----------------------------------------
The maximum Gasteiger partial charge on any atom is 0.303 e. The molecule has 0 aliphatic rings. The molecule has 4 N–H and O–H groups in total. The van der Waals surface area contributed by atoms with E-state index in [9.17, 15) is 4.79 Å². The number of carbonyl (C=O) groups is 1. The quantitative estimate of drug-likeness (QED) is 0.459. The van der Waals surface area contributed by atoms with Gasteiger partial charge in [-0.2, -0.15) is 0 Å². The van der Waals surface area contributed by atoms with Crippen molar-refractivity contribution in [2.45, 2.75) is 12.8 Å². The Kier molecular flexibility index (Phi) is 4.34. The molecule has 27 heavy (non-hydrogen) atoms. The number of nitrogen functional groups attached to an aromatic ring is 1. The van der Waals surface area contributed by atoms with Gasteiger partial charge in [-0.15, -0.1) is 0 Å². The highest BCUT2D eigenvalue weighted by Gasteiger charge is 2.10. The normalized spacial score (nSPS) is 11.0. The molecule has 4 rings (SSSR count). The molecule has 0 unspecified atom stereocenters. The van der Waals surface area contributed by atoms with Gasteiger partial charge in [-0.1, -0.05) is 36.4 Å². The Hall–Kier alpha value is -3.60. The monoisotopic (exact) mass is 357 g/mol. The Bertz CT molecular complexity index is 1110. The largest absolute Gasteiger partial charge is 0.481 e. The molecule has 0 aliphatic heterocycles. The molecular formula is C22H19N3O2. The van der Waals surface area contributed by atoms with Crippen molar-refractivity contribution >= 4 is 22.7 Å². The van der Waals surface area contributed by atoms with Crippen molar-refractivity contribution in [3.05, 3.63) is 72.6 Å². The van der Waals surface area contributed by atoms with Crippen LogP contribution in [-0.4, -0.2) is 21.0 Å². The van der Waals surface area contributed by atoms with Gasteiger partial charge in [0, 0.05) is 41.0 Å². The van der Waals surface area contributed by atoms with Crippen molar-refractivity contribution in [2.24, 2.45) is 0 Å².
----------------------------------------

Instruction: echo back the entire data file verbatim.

The maximum Gasteiger partial charge on any atom is 0.303 e. The molecule has 0 aliphatic rings. The molecule has 4 N–H and O–H groups in total. The van der Waals surface area contributed by atoms with E-state index in [9.17, 15) is 4.79 Å². The number of carbonyl (C=O) groups is 1. The quantitative estimate of drug-likeness (QED) is 0.459. The van der Waals surface area contributed by atoms with Gasteiger partial charge in [-0.2, -0.15) is 0 Å². The van der Waals surface area contributed by atoms with Crippen molar-refractivity contribution in [2.45, 2.75) is 12.8 Å². The Kier molecular flexibility index (Phi) is 4.34. The molecule has 27 heavy (non-hydrogen) atoms. The number of nitrogen functional groups attached to an aromatic ring is 1. The van der Waals surface area contributed by atoms with Gasteiger partial charge in [-0.15, -0.1) is 0 Å². The highest BCUT2D eigenvalue weighted by Gasteiger charge is 2.10. The normalized spacial score (nSPS) is 11.0. The molecule has 4 rings (SSSR count). The molecule has 0 unspecified atom stereocenters. The van der Waals surface area contributed by atoms with Gasteiger partial charge in [-0.1, -0.05) is 36.4 Å². The Hall–Kier alpha value is -3.60. The monoisotopic (exact) mass is 357 g/mol. The Bertz CT molecular complexity index is 1110. The largest absolute Gasteiger partial charge is 0.481 e. The molecule has 0 aliphatic heterocycles. The molecular formula is C22H19N3O2. The van der Waals surface area contributed by atoms with Crippen molar-refractivity contribution >= 4 is 22.7 Å². The van der Waals surface area contributed by atoms with Crippen molar-refractivity contribution in [3.05, 3.63) is 72.6 Å². The van der Waals surface area contributed by atoms with Crippen LogP contribution in [-0.4, -0.2) is 21.0 Å². The van der Waals surface area contributed by atoms with Gasteiger partial charge in [0, 0.05) is 41.0 Å². The van der Waals surface area contributed by atoms with Crippen molar-refractivity contribution in [2.24, 2.45) is 0 Å².